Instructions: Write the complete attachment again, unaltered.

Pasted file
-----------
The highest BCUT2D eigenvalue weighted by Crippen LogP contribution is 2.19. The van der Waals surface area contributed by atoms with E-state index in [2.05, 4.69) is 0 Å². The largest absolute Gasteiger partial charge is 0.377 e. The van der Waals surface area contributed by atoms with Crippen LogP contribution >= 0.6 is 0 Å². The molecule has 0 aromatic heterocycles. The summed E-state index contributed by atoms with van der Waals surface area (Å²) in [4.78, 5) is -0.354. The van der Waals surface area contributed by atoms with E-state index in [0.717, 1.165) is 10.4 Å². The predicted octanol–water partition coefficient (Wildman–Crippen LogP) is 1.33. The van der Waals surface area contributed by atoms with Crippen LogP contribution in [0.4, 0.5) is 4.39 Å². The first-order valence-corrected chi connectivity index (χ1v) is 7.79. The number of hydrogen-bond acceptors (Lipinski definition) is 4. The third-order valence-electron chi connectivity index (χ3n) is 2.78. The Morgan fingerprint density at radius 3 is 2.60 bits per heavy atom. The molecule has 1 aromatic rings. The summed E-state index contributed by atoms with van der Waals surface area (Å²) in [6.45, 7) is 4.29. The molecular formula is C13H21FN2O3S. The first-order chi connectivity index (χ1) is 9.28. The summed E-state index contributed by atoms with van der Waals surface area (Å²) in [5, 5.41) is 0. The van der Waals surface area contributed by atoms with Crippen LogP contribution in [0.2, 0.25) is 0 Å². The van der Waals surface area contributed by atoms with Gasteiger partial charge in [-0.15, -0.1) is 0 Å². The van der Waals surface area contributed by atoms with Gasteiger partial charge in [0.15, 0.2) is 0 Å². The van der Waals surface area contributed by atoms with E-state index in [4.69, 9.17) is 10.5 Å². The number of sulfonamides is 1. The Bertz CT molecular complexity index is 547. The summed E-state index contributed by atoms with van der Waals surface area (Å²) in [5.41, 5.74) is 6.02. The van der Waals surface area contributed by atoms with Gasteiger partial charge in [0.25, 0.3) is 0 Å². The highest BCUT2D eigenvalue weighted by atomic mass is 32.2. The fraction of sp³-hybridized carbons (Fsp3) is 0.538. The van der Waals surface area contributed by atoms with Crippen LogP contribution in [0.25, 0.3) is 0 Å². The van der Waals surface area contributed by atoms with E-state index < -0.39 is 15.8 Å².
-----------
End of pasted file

The highest BCUT2D eigenvalue weighted by Crippen LogP contribution is 2.19. The van der Waals surface area contributed by atoms with E-state index in [2.05, 4.69) is 0 Å². The largest absolute Gasteiger partial charge is 0.377 e. The van der Waals surface area contributed by atoms with Crippen LogP contribution >= 0.6 is 0 Å². The molecule has 0 aromatic heterocycles. The summed E-state index contributed by atoms with van der Waals surface area (Å²) in [4.78, 5) is -0.354. The van der Waals surface area contributed by atoms with E-state index in [0.717, 1.165) is 10.4 Å². The predicted octanol–water partition coefficient (Wildman–Crippen LogP) is 1.33. The van der Waals surface area contributed by atoms with Crippen LogP contribution in [0.4, 0.5) is 4.39 Å². The first-order valence-corrected chi connectivity index (χ1v) is 7.79. The number of hydrogen-bond acceptors (Lipinski definition) is 4. The third-order valence-electron chi connectivity index (χ3n) is 2.78. The Morgan fingerprint density at radius 3 is 2.60 bits per heavy atom. The molecule has 1 aromatic rings. The summed E-state index contributed by atoms with van der Waals surface area (Å²) in [6.45, 7) is 4.29. The molecular formula is C13H21FN2O3S. The first-order chi connectivity index (χ1) is 9.28. The summed E-state index contributed by atoms with van der Waals surface area (Å²) in [5, 5.41) is 0. The van der Waals surface area contributed by atoms with Crippen LogP contribution in [0.2, 0.25) is 0 Å². The van der Waals surface area contributed by atoms with Gasteiger partial charge in [-0.15, -0.1) is 0 Å². The van der Waals surface area contributed by atoms with Gasteiger partial charge in [0.15, 0.2) is 0 Å². The van der Waals surface area contributed by atoms with E-state index in [4.69, 9.17) is 10.5 Å². The number of sulfonamides is 1. The Bertz CT molecular complexity index is 547. The summed E-state index contributed by atoms with van der Waals surface area (Å²) in [5.41, 5.74) is 6.02. The van der Waals surface area contributed by atoms with Gasteiger partial charge in [0.25, 0.3) is 0 Å². The highest BCUT2D eigenvalue weighted by atomic mass is 32.2. The fraction of sp³-hybridized carbons (Fsp3) is 0.538. The van der Waals surface area contributed by atoms with Crippen LogP contribution in [0.25, 0.3) is 0 Å². The van der Waals surface area contributed by atoms with E-state index < -0.39 is 15.8 Å².